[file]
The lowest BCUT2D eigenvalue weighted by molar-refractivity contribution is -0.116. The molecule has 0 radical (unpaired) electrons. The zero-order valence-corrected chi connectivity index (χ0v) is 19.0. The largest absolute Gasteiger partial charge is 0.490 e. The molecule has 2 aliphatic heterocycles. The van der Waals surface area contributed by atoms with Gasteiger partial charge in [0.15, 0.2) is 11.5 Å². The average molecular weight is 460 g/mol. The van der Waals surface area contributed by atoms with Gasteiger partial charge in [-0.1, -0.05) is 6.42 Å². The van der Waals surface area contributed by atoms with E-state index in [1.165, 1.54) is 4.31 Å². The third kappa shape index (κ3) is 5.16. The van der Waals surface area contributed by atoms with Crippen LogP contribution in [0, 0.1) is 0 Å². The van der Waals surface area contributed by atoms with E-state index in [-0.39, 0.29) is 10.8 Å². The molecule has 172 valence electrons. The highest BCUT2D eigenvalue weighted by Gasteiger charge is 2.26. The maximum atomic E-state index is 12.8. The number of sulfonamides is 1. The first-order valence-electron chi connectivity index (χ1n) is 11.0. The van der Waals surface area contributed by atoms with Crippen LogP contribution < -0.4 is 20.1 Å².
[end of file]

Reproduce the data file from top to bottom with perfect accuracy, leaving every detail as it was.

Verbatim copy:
The lowest BCUT2D eigenvalue weighted by molar-refractivity contribution is -0.116. The molecule has 0 radical (unpaired) electrons. The zero-order valence-corrected chi connectivity index (χ0v) is 19.0. The largest absolute Gasteiger partial charge is 0.490 e. The molecule has 2 aliphatic heterocycles. The van der Waals surface area contributed by atoms with Gasteiger partial charge in [0.15, 0.2) is 11.5 Å². The average molecular weight is 460 g/mol. The van der Waals surface area contributed by atoms with Gasteiger partial charge in [-0.1, -0.05) is 6.42 Å². The van der Waals surface area contributed by atoms with E-state index in [1.165, 1.54) is 4.31 Å². The third kappa shape index (κ3) is 5.16. The van der Waals surface area contributed by atoms with Crippen LogP contribution in [0, 0.1) is 0 Å². The van der Waals surface area contributed by atoms with E-state index in [-0.39, 0.29) is 10.8 Å². The molecule has 172 valence electrons. The highest BCUT2D eigenvalue weighted by Gasteiger charge is 2.26. The maximum atomic E-state index is 12.8. The number of sulfonamides is 1. The first-order valence-electron chi connectivity index (χ1n) is 11.0. The van der Waals surface area contributed by atoms with Crippen LogP contribution < -0.4 is 20.1 Å².